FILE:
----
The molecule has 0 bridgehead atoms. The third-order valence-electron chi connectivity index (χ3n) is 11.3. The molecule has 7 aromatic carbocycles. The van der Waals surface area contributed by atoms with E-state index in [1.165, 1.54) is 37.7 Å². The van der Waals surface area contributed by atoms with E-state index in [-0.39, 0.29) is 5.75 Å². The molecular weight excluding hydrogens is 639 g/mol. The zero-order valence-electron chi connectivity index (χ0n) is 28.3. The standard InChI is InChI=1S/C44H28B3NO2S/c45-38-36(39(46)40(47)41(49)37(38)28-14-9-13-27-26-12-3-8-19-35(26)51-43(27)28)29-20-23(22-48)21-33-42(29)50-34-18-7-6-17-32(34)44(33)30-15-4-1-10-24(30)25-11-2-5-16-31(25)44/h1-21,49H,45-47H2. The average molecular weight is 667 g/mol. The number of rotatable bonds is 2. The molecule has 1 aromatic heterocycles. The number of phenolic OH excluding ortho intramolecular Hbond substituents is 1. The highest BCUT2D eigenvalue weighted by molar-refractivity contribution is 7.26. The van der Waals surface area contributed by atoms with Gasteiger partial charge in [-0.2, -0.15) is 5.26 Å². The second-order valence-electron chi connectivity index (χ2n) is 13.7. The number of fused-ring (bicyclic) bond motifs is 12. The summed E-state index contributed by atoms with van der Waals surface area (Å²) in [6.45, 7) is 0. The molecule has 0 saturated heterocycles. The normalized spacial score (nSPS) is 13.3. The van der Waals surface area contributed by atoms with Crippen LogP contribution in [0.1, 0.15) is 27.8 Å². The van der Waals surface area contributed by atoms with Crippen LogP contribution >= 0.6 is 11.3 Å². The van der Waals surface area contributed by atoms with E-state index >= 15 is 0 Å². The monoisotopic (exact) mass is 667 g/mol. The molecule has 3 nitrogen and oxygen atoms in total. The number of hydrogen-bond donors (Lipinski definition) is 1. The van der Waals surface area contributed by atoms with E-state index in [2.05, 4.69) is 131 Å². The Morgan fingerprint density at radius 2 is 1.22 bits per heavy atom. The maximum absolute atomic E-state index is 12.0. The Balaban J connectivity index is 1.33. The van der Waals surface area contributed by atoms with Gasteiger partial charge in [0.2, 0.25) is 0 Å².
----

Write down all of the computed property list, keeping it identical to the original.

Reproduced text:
The molecule has 0 bridgehead atoms. The third-order valence-electron chi connectivity index (χ3n) is 11.3. The molecule has 7 aromatic carbocycles. The van der Waals surface area contributed by atoms with E-state index in [1.165, 1.54) is 37.7 Å². The van der Waals surface area contributed by atoms with E-state index in [-0.39, 0.29) is 5.75 Å². The molecular weight excluding hydrogens is 639 g/mol. The zero-order valence-electron chi connectivity index (χ0n) is 28.3. The standard InChI is InChI=1S/C44H28B3NO2S/c45-38-36(39(46)40(47)41(49)37(38)28-14-9-13-27-26-12-3-8-19-35(26)51-43(27)28)29-20-23(22-48)21-33-42(29)50-34-18-7-6-17-32(34)44(33)30-15-4-1-10-24(30)25-11-2-5-16-31(25)44/h1-21,49H,45-47H2. The average molecular weight is 667 g/mol. The number of rotatable bonds is 2. The molecule has 1 aromatic heterocycles. The number of phenolic OH excluding ortho intramolecular Hbond substituents is 1. The highest BCUT2D eigenvalue weighted by molar-refractivity contribution is 7.26. The van der Waals surface area contributed by atoms with Gasteiger partial charge in [-0.2, -0.15) is 5.26 Å². The second-order valence-electron chi connectivity index (χ2n) is 13.7. The number of fused-ring (bicyclic) bond motifs is 12. The summed E-state index contributed by atoms with van der Waals surface area (Å²) in [6.45, 7) is 0. The molecule has 0 saturated heterocycles. The normalized spacial score (nSPS) is 13.3. The van der Waals surface area contributed by atoms with Crippen LogP contribution in [0.1, 0.15) is 27.8 Å². The van der Waals surface area contributed by atoms with Crippen LogP contribution >= 0.6 is 11.3 Å². The van der Waals surface area contributed by atoms with E-state index >= 15 is 0 Å². The monoisotopic (exact) mass is 667 g/mol. The molecule has 3 nitrogen and oxygen atoms in total. The number of hydrogen-bond donors (Lipinski definition) is 1. The van der Waals surface area contributed by atoms with E-state index in [2.05, 4.69) is 131 Å². The Morgan fingerprint density at radius 2 is 1.22 bits per heavy atom. The maximum absolute atomic E-state index is 12.0. The Balaban J connectivity index is 1.33. The van der Waals surface area contributed by atoms with Gasteiger partial charge in [0.2, 0.25) is 0 Å².